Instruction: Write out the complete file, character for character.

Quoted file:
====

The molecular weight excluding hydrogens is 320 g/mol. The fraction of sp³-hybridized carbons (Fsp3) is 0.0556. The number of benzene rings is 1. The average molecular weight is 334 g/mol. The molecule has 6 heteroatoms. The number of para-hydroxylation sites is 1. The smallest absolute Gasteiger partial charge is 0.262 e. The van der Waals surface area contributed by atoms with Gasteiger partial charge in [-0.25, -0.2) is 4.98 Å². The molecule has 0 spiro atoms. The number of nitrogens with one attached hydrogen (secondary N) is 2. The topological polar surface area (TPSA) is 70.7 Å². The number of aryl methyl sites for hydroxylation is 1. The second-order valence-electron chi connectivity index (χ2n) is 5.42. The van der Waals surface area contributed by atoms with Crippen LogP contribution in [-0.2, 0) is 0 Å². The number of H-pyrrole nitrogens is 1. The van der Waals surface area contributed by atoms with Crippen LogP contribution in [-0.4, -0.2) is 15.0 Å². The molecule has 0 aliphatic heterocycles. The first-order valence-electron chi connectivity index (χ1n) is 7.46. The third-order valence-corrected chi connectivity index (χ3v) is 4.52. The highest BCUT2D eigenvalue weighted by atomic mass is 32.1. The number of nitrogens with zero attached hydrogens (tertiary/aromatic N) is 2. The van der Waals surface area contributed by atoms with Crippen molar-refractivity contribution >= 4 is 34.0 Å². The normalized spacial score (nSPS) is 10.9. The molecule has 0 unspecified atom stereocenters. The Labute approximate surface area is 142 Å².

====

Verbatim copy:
The molecular weight excluding hydrogens is 320 g/mol. The fraction of sp³-hybridized carbons (Fsp3) is 0.0556. The number of benzene rings is 1. The average molecular weight is 334 g/mol. The molecule has 6 heteroatoms. The number of para-hydroxylation sites is 1. The smallest absolute Gasteiger partial charge is 0.262 e. The van der Waals surface area contributed by atoms with Gasteiger partial charge in [-0.25, -0.2) is 4.98 Å². The molecule has 0 spiro atoms. The number of nitrogens with one attached hydrogen (secondary N) is 2. The topological polar surface area (TPSA) is 70.7 Å². The number of aryl methyl sites for hydroxylation is 1. The second-order valence-electron chi connectivity index (χ2n) is 5.42. The van der Waals surface area contributed by atoms with Crippen LogP contribution in [-0.2, 0) is 0 Å². The number of H-pyrrole nitrogens is 1. The van der Waals surface area contributed by atoms with Crippen LogP contribution in [-0.4, -0.2) is 15.0 Å². The molecule has 0 aliphatic heterocycles. The first-order valence-electron chi connectivity index (χ1n) is 7.46. The third-order valence-corrected chi connectivity index (χ3v) is 4.52. The highest BCUT2D eigenvalue weighted by atomic mass is 32.1. The number of nitrogens with zero attached hydrogens (tertiary/aromatic N) is 2. The van der Waals surface area contributed by atoms with Crippen molar-refractivity contribution >= 4 is 34.0 Å². The normalized spacial score (nSPS) is 10.9. The molecule has 0 unspecified atom stereocenters. The Labute approximate surface area is 142 Å².